Thursday, December 10, 2015

Tuesday, December 1, 2015

Mazel Tov, Y'all: The Southern Roots of Jewish Politicians

One of my favorite stumpers when it comes to history trivia (I’m a big-time history nerd) is to ask who was the first Jewish cabinet member in the US. If you had trouble guessing, I’d go on to mention that this person also just so happened to be Attorney General, Secretary of War, and Secretary of State.

Give up? Well, ever heard of a guy by the name of Judah Benjamin? If not, it may be because I’ve pulled a little trick on you. Though Benjamin actually fulfilled these duties in the geographical US, he was not, however, in the US government.

Confused? Benjamin was actually a Southerner, was active during the Civil War years, and was a part of the Confederate cabinet. Yup, those backwards and prejudiced Southerners made a Jew one of the most prominent persons in their government. And before the war even took place, they had also already elected him a state representative and senator, and a US senator as well. 

It wasn’t just him though. In fact, Jews positively thrived in the South, both before and after the war. Did you know, for example, that Niemann and Marcus (of the Dallas department store) were both Jews, that Adolph Ochs (who would later buy the NY Times) was born in Chattanooga, that the Straus brothers (who would later own Macy’s) grew up in Georgia?

Jewish Political Firsts and the South

Something I just uncovered lends further truth to this fact. I just so happened to be looking at a list in Wikipedia that noted Jewish political firsts in the US – first senator, governor, cabinet member, and so on.

I then started checking out some of these figures’ bios. Of the nine firsts that seemed particularly important (not, for example, the first female Jewish minority mayor), two-thirds of them were Southerners or had Southern roots. So, for the rest of this blog, I’ll just cover those personages, starting with the oldest first. Enjoy!


David Levy Yulee was Florida’s senator for two separate periods, from 1841-1845 and 1855-1861. Born in St. Thomas, in the Virgin Islands, Yulee would immigrate to Florida as a child, spending almost all of the rest of his life there.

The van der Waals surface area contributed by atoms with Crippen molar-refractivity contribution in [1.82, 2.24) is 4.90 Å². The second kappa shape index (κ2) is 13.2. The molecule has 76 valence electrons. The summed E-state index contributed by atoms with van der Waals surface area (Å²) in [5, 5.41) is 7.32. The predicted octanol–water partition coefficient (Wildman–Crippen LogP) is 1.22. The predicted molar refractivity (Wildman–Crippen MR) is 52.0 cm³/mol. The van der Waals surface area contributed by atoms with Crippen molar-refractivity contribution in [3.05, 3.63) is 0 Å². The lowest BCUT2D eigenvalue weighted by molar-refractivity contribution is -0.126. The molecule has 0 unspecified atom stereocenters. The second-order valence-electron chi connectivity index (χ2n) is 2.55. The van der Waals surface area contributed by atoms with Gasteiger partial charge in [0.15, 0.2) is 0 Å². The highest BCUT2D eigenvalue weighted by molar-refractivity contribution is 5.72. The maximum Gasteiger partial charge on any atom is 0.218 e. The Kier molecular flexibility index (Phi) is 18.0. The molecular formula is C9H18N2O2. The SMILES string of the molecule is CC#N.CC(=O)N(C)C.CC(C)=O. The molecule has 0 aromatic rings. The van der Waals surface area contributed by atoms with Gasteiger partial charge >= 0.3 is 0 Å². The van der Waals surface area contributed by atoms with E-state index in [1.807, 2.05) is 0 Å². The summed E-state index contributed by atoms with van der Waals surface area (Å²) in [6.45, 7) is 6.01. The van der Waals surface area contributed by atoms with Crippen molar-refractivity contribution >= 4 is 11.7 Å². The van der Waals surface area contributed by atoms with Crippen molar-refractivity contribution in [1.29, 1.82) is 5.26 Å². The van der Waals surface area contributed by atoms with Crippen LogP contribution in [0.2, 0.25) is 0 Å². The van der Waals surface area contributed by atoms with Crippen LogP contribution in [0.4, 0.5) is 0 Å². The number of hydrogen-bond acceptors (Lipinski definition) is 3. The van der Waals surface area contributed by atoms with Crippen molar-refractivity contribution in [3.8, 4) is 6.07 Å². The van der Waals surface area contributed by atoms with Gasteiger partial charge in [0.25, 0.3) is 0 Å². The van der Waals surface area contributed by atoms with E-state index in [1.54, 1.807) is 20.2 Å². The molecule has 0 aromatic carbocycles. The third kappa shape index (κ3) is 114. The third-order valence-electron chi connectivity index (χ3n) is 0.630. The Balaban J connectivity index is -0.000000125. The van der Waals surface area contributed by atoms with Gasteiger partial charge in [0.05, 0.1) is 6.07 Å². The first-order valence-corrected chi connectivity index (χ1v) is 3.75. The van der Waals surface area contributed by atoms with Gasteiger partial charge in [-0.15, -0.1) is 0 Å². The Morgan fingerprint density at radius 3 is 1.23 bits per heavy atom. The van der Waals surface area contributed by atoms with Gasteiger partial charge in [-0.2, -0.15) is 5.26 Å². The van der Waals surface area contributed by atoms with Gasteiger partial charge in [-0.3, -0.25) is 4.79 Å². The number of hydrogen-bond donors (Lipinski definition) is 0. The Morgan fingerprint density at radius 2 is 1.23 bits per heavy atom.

Yulee was a plantation owner as well as a railroad developer. As a politician, he was a “fire-eater,” one of the more strenuous of the antebellum, pro-slavery Southerners.

Yulee represents our first instance of inter-marriage. He married a well-born Kentucky girl, and the two raised their children as Christians.

There is a town called Yulee in Florida (pop. 11,000). In addition, Levy County (pop. 40,000) is also named after him. 


Lewis Charles Levin was the Representative from Pennsylvania’s 1st Congressional District from 1845 to 1851. He was, however, born in Charleston, SC, graduated from the University of South Carolina, taught school in Mississippi, and practiced law in Kentucky and Maryland.

Levin was an prohibitionist and nativist, and ran on the Know-Nothing Party platform. In case your antebellum history is a little rusty, the Know Nothings were mostly known for being anti-Catholic. Levin was, in fact, behind riots in Philadelphia that involved dozens killed, hundreds injured, and multiple churches being burned down. 

Levin next claim to fame was being involved in a bribery scandal while running for the US Senate. He would eventually go mad, dying in a Philadelphia asylum.


Washington Bartlett sure doesn’t sound Jewish. In fact, Bartlett was not a practicing Jew, and had his funeral at the local Episcopal church. On the other hand, though, I never found anything that said that he was ever a convert to Christianity.